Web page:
Author(s): Jose B, King NM
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Abstract PURPOSE: No data are available on possible risk indicators or the prevalence of caries lesions for preschool children under 4 years of age in Kerala, southern India. Therefore, the aims of this study were: (1) to gather data on caries lesion frequency and distribution; (2) to determine any possible associations with feeding habits and oral health care practices. METHODS: A sample of 530 children, aged from 8 to 48 months (mean=2.5+/-0.96 years), who attended 13 day care centers were clinically examined for caries lesions using a disposable mouth mirror, tongue spatula, and a torch light. There were 513 dentate children. The caregiver of each child then completed, by interview, a structured questionnaire. RESULTS: Among the group of 252 girls and 278 boys, the dmft was 1.84+/-2.87 with 56\% of the children being caries-lesion free. Fifty-nine (12\%) were considered to have early childhood caries (ECC), based on the criteria that smooth surface caries lesions on all 4 maxillary incisor teeth indicated severe ECC. Breast-feeding was practiced by 99\% of the mothers, and 5\% did so exclusively. Generally, breast-feeding was on demand. Statistically significant correlations were found between caries lesions and the child's dental condition, as perceived by the mother or caregiver (P<.0001), the dental status of the caregiver (P=.0417), consumption of snacks (P=.0177), giving of sweets as a reward (P<.0001), cleaning of the child's mouth (P<.0001), oral hygiene status of the child (P<.0001) and low socioeconomic status, as measured by income (P<.0001). CONCLUSION: From the results of this study of preschool children in Kerala, the groups at high risk from dental caries lesions are: (1) those with poor oral hygiene status; (2) those who consume snacks and are given sweets as rewards; (3) those belonging to a lower socioeconomic class.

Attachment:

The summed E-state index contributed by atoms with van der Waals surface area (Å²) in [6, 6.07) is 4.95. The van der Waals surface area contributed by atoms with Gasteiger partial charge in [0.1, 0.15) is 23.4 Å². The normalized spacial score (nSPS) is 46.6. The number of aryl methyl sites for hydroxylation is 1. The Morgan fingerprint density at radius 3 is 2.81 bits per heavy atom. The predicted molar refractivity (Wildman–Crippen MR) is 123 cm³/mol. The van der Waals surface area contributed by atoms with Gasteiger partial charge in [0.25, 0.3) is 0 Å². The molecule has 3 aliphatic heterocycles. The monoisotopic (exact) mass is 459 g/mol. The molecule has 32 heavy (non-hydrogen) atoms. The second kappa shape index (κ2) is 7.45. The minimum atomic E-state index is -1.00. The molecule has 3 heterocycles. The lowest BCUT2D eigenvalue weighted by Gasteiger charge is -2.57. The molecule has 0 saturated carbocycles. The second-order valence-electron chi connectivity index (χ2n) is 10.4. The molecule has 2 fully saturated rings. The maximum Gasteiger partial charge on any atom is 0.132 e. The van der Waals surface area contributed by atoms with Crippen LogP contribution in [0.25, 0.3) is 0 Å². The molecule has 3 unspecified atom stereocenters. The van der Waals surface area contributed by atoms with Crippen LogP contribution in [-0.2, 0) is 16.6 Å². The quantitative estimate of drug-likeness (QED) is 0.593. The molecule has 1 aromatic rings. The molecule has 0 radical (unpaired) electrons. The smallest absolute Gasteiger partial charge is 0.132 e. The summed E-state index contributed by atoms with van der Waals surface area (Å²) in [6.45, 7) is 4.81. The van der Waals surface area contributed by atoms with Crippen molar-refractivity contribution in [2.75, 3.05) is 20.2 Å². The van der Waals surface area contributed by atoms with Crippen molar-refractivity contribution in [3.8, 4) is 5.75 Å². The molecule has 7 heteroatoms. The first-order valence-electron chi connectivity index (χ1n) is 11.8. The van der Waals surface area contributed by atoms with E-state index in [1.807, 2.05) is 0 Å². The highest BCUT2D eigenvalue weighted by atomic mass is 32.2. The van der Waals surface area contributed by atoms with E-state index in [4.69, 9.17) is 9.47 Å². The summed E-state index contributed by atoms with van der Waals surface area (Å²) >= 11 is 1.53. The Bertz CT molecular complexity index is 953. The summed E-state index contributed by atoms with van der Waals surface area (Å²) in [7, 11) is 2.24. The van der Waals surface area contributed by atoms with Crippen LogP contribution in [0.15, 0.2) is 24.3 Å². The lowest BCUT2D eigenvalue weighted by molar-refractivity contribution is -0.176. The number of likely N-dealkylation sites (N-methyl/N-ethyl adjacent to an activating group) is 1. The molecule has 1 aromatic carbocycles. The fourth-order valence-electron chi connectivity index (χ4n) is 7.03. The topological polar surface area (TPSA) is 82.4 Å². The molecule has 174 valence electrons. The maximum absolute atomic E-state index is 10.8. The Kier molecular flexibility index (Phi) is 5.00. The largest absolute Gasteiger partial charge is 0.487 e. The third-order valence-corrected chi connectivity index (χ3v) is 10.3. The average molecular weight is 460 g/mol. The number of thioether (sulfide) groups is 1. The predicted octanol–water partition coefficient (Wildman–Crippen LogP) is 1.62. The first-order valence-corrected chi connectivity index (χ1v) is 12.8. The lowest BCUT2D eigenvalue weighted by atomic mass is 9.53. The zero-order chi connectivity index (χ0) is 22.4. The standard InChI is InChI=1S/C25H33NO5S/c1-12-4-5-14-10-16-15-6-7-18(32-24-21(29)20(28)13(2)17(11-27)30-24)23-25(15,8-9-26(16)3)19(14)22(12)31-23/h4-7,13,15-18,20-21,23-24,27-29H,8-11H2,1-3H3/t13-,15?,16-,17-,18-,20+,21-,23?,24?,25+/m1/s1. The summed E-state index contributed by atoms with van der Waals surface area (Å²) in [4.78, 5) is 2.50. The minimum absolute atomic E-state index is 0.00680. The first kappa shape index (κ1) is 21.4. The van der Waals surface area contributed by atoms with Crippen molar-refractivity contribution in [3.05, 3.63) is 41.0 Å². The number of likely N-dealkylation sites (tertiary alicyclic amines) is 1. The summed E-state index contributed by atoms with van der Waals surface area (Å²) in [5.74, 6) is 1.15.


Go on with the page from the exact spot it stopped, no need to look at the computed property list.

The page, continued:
This article was published in Pediatr Dent
and referenced in Pediatric Dental Care